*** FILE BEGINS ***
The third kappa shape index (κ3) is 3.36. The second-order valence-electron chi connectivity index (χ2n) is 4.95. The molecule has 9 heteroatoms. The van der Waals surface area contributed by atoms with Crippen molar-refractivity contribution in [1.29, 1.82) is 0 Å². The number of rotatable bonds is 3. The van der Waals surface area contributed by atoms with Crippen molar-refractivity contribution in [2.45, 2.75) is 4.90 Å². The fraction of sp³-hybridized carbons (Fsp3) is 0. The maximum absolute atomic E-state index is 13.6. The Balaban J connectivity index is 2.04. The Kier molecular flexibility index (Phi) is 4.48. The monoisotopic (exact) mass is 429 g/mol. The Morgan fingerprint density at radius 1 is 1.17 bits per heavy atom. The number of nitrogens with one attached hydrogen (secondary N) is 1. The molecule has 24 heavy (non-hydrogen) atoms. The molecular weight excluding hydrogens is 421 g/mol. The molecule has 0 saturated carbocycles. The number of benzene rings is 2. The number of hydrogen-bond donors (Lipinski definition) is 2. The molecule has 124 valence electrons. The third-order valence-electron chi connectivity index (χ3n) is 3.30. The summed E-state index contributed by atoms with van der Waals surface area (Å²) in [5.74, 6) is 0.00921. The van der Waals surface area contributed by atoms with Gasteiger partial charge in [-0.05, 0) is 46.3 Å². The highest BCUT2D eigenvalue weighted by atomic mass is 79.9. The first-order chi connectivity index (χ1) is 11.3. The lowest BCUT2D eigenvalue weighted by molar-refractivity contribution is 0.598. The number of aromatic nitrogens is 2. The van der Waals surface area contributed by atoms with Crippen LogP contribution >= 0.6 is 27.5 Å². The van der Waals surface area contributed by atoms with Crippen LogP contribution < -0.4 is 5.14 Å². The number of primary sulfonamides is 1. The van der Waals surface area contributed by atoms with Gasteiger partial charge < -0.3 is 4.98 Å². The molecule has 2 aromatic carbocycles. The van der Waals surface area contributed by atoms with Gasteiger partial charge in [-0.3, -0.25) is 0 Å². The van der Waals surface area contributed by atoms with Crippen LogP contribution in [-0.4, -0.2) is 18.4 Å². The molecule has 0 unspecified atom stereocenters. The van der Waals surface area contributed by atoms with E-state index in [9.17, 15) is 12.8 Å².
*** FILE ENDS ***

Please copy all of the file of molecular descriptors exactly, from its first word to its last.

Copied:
The third kappa shape index (κ3) is 3.36. The second-order valence-electron chi connectivity index (χ2n) is 4.95. The molecule has 9 heteroatoms. The van der Waals surface area contributed by atoms with Crippen molar-refractivity contribution in [1.29, 1.82) is 0 Å². The number of rotatable bonds is 3. The van der Waals surface area contributed by atoms with Crippen molar-refractivity contribution in [2.45, 2.75) is 4.90 Å². The fraction of sp³-hybridized carbons (Fsp3) is 0. The maximum absolute atomic E-state index is 13.6. The Balaban J connectivity index is 2.04. The Kier molecular flexibility index (Phi) is 4.48. The monoisotopic (exact) mass is 429 g/mol. The Morgan fingerprint density at radius 1 is 1.17 bits per heavy atom. The number of nitrogens with one attached hydrogen (secondary N) is 1. The molecule has 24 heavy (non-hydrogen) atoms. The molecular weight excluding hydrogens is 421 g/mol. The molecule has 0 saturated carbocycles. The number of benzene rings is 2. The number of hydrogen-bond donors (Lipinski definition) is 2. The molecule has 124 valence electrons. The third-order valence-electron chi connectivity index (χ3n) is 3.30. The summed E-state index contributed by atoms with van der Waals surface area (Å²) in [5.74, 6) is 0.00921. The van der Waals surface area contributed by atoms with Gasteiger partial charge in [-0.05, 0) is 46.3 Å². The highest BCUT2D eigenvalue weighted by atomic mass is 79.9. The first-order chi connectivity index (χ1) is 11.3. The lowest BCUT2D eigenvalue weighted by molar-refractivity contribution is 0.598. The number of aromatic nitrogens is 2. The van der Waals surface area contributed by atoms with Crippen LogP contribution >= 0.6 is 27.5 Å². The van der Waals surface area contributed by atoms with Crippen LogP contribution < -0.4 is 5.14 Å². The number of primary sulfonamides is 1. The van der Waals surface area contributed by atoms with Gasteiger partial charge < -0.3 is 4.98 Å². The molecule has 2 aromatic carbocycles. The van der Waals surface area contributed by atoms with Gasteiger partial charge in [-0.3, -0.25) is 0 Å². The van der Waals surface area contributed by atoms with Crippen LogP contribution in [-0.4, -0.2) is 18.4 Å². The molecule has 0 unspecified atom stereocenters. The van der Waals surface area contributed by atoms with E-state index in [9.17, 15) is 12.8 Å².